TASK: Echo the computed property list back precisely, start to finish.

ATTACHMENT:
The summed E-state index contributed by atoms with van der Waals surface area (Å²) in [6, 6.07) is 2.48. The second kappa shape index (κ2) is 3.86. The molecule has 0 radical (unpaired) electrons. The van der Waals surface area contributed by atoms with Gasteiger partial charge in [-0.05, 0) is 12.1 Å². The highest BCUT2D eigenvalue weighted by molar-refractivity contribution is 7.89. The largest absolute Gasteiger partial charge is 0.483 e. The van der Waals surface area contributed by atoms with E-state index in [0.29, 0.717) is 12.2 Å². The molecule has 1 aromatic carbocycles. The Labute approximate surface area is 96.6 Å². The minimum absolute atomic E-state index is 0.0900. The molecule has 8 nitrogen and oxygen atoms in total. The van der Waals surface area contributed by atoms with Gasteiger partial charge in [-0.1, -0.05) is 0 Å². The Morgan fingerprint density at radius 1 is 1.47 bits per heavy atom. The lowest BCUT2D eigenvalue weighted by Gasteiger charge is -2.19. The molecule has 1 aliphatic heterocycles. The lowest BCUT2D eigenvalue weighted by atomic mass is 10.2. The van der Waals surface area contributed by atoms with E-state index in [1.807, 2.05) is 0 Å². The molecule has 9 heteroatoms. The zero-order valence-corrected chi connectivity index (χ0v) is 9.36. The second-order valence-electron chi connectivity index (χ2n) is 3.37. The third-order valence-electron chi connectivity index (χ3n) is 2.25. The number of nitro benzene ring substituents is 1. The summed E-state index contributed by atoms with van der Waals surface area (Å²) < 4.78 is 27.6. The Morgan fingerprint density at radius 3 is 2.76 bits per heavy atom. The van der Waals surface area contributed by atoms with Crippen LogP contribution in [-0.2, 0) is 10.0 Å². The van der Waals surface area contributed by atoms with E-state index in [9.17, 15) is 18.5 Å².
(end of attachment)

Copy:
The summed E-state index contributed by atoms with van der Waals surface area (Å²) in [6, 6.07) is 2.48. The second kappa shape index (κ2) is 3.86. The molecule has 0 radical (unpaired) electrons. The van der Waals surface area contributed by atoms with Gasteiger partial charge in [-0.05, 0) is 12.1 Å². The highest BCUT2D eigenvalue weighted by molar-refractivity contribution is 7.89. The largest absolute Gasteiger partial charge is 0.483 e. The van der Waals surface area contributed by atoms with E-state index in [0.29, 0.717) is 12.2 Å². The molecule has 1 aromatic carbocycles. The Labute approximate surface area is 96.6 Å². The minimum absolute atomic E-state index is 0.0900. The molecule has 8 nitrogen and oxygen atoms in total. The van der Waals surface area contributed by atoms with Gasteiger partial charge in [-0.1, -0.05) is 0 Å². The Morgan fingerprint density at radius 1 is 1.47 bits per heavy atom. The lowest BCUT2D eigenvalue weighted by Gasteiger charge is -2.19. The molecule has 1 aliphatic heterocycles. The lowest BCUT2D eigenvalue weighted by atomic mass is 10.2. The van der Waals surface area contributed by atoms with E-state index in [1.807, 2.05) is 0 Å². The molecule has 9 heteroatoms. The zero-order valence-corrected chi connectivity index (χ0v) is 9.36. The second-order valence-electron chi connectivity index (χ2n) is 3.37. The third-order valence-electron chi connectivity index (χ3n) is 2.25. The number of nitro benzene ring substituents is 1. The summed E-state index contributed by atoms with van der Waals surface area (Å²) < 4.78 is 27.6. The Morgan fingerprint density at radius 3 is 2.76 bits per heavy atom. The van der Waals surface area contributed by atoms with Crippen LogP contribution in [-0.2, 0) is 10.0 Å². The van der Waals surface area contributed by atoms with E-state index in [9.17, 15) is 18.5 Å².